Courtesy Lindsay Coulter

Freelance wedding photographer and UW grad Lindsay Coulter posts her work on her Facebook page, Lindsay Coulter Photography, on a regular basis. Typically, Coulter’s posts would gain on average 100 likes and a couple of shares here and there.

So when Coulter checked her Facebook page feed the morning of Sept. 26, she was shocked to see that one of her posts had already gained a significant amount of attention. It would soon go viral, gaining mass media attention around the world.

“I definitely didn’t expect it. I thought maybe my mom and four other people would like the story,” Coulter said via email.

The post that Coulter shared on her Facebook page told the story of how a Syrian refugee came to the rescue for bride Jo Du, who she was taking photos for.

“Everything was going well until the bride, Jo, put on her wedding dress,” said Coulter.  “When her bridesmaid zipped up her wedding dress the zipper fell off one side and wouldn’t re-attach.”

Coulter then suggested that one of the bridesmaids should try to get help from the neighbours.

The “master tailor” was Halil Dudu, who had just arrived with his family in Canada four days earlier.

“Within a few minutes he had sewn the dress together while Jo was wearing it and we were able to move on with the rest of the wedding!” Coulter said.

joearl-12 Courtesy Lindsay Coulter

As of now, Coulter’s story has gained more than 34,000 likes and more than 12, 000 shares on Facebook. It has not only been shared by celebrities such as Ashton Kutcher, but it has also been featured in multiple news outlets, such as CTV, CBC, CNN, The Telegraph, and even a Syrian TV show called the Al Youm Show.

“It was a bit nerve-wracking at first … Once all of the positive feedback started pouring in it was a really great feeling,” Coulter said. “I had a few people from Aleppo, Syria contact me to say thank you because before they saw all of the comments and positivity coming from the story they had no idea how much love for them there was in the world. They’re so used to seeing negativity and conflict that it actually inspired a couple of them to start the process to try to immigrate to Canada.”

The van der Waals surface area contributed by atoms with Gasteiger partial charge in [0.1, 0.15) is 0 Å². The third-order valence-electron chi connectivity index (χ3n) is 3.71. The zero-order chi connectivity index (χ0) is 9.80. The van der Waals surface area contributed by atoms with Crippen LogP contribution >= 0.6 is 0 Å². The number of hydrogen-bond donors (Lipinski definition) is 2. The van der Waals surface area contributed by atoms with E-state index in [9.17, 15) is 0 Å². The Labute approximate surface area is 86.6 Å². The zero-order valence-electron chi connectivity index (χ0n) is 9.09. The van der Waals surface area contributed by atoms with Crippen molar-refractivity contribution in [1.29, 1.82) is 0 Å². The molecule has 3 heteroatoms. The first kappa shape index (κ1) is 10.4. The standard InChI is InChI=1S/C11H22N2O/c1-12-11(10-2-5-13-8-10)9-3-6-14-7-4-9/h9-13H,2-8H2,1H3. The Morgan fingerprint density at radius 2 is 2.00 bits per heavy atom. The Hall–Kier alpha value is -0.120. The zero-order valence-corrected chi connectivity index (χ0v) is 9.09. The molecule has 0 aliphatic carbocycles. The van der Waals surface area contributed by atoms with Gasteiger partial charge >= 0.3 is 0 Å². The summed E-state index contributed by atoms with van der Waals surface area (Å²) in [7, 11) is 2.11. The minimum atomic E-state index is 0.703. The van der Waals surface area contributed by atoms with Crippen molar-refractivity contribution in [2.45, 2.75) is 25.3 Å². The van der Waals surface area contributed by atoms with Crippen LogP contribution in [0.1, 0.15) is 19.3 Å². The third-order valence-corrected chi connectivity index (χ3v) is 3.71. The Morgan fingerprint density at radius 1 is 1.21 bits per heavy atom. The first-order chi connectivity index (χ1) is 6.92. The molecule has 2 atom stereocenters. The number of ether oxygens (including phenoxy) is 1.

In response to the attention and popularity of the story and photo that Coulter shared, the photographer decided to help a friend start a fundraiser in honour of the Dudu family.

“We’re hosting a fundraiser on Oct.27 in Guelph to raise money for the Refugee Lifeline run by the Muslim Society of Guelph,” Coulter said. “Proceeds will all be going to the Refugee Lifeline which supports the arrival and settlement of privately-sponsored Syrian refugees in Guelph and surrounding areas.”

Coulter also spoke about how the viral story promoted positivity and a sense of community around the world.

“The best viral stories are the ones that make people feel good,” Coulter said.  “I think stories like this remind us that we’re all in this together, that small acts of kindness can make an enormous impact that can cause a ripple around the world, and that as Canadians we are truly blessed and should do whatever we can to pass those blessings on to other people.”

To donate to the fundraiser, visit


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